Nowadays, for business survival, collaboration is often seen as more important than competition. What is OS’s stance on that?
We understand the value of collaboration and partnering to share expertise and deliver customer solutions. We have a huge network of innovative partners in Great Britain and internationally that are from the private sector (non-traditional geospatial information (GI) organisations), GI organisations and government. Our view is that existing partnerships and new ones are essential to our growth strategy. We will continue expanding our partner ecosystem beyond the 380 partners we have in place today. As we expand globally, we will also transform our partnership model to work with global, regional and niche partners. We are therefore constantly on the lookout for new, innovative, best-of-breed partners to help us deliver smart projects across the globe.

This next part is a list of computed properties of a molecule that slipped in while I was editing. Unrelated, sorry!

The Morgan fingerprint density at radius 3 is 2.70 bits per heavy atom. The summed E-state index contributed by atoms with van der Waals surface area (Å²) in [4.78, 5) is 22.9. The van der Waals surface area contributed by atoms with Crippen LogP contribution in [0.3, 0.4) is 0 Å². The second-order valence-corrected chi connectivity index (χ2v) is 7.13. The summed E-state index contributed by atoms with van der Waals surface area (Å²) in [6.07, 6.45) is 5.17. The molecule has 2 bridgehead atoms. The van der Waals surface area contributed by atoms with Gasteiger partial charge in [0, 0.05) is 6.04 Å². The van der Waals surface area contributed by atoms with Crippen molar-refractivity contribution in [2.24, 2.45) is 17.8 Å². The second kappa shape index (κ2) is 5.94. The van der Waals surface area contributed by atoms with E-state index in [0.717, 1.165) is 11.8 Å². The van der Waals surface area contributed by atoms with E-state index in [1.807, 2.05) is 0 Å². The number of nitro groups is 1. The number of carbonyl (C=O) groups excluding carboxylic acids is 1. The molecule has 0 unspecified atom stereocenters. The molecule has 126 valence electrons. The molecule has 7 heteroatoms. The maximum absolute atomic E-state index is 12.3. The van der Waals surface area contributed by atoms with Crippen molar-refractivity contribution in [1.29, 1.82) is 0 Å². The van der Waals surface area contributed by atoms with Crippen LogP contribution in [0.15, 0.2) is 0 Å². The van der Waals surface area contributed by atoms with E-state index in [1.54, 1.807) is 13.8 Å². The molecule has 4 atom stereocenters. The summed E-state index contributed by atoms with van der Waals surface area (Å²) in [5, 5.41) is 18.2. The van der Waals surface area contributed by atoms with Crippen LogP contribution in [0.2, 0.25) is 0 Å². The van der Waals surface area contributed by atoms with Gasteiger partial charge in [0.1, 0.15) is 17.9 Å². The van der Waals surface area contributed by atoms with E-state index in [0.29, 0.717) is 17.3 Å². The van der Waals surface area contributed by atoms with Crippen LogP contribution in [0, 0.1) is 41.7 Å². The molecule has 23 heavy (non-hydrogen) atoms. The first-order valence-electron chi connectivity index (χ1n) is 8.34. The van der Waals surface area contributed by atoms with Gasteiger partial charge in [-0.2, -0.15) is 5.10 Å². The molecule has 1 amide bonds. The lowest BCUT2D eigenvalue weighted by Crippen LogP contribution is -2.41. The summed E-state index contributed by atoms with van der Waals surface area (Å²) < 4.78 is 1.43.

The original version of this interview was published in the September/October 2017 issue of Geomatics World.
About Peter Hedlund
Peter Hedlund leads an Ordnance Survey team that helps national mapping and cadastral agencies and governments around the world develop and grow their geospatial capabilities. Over the past years, Ordnance Survey International has been establishing itself as an internationally recognised thought leader within the global geospatial community. Prior to joining Ordnance Survey as managing director, Peter Hedlund was regional director of Middle East and Africa for Trimble, where he produced and implemented strategies that grew Trimble’s international business across continents.